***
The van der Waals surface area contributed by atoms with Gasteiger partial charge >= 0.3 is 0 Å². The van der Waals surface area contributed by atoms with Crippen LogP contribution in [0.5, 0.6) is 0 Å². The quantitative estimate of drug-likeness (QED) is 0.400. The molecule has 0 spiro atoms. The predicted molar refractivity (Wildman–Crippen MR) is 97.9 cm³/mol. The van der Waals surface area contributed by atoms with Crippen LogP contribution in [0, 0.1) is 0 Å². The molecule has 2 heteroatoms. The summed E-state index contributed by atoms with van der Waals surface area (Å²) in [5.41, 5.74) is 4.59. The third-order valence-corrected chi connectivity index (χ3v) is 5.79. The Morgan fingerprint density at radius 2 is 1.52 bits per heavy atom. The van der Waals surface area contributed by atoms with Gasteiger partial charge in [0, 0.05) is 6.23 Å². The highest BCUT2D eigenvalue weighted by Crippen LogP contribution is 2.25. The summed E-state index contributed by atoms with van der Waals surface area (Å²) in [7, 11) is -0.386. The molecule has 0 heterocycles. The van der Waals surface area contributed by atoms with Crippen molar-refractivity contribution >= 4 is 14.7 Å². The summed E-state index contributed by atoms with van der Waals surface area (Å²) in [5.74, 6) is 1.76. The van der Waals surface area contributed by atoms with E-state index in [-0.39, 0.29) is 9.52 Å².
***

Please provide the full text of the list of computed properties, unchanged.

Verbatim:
The van der Waals surface area contributed by atoms with Gasteiger partial charge >= 0.3 is 0 Å². The van der Waals surface area contributed by atoms with Crippen LogP contribution in [0.5, 0.6) is 0 Å². The quantitative estimate of drug-likeness (QED) is 0.400. The molecule has 0 spiro atoms. The predicted molar refractivity (Wildman–Crippen MR) is 97.9 cm³/mol. The van der Waals surface area contributed by atoms with Crippen LogP contribution in [0, 0.1) is 0 Å². The molecule has 2 heteroatoms. The summed E-state index contributed by atoms with van der Waals surface area (Å²) in [5.41, 5.74) is 4.59. The third-order valence-corrected chi connectivity index (χ3v) is 5.79. The Morgan fingerprint density at radius 2 is 1.52 bits per heavy atom. The van der Waals surface area contributed by atoms with Gasteiger partial charge in [0, 0.05) is 6.23 Å². The highest BCUT2D eigenvalue weighted by Crippen LogP contribution is 2.25. The summed E-state index contributed by atoms with van der Waals surface area (Å²) in [7, 11) is -0.386. The molecule has 0 heterocycles. The van der Waals surface area contributed by atoms with Crippen molar-refractivity contribution >= 4 is 14.7 Å². The summed E-state index contributed by atoms with van der Waals surface area (Å²) in [5.74, 6) is 1.76. The van der Waals surface area contributed by atoms with E-state index in [-0.39, 0.29) is 9.52 Å².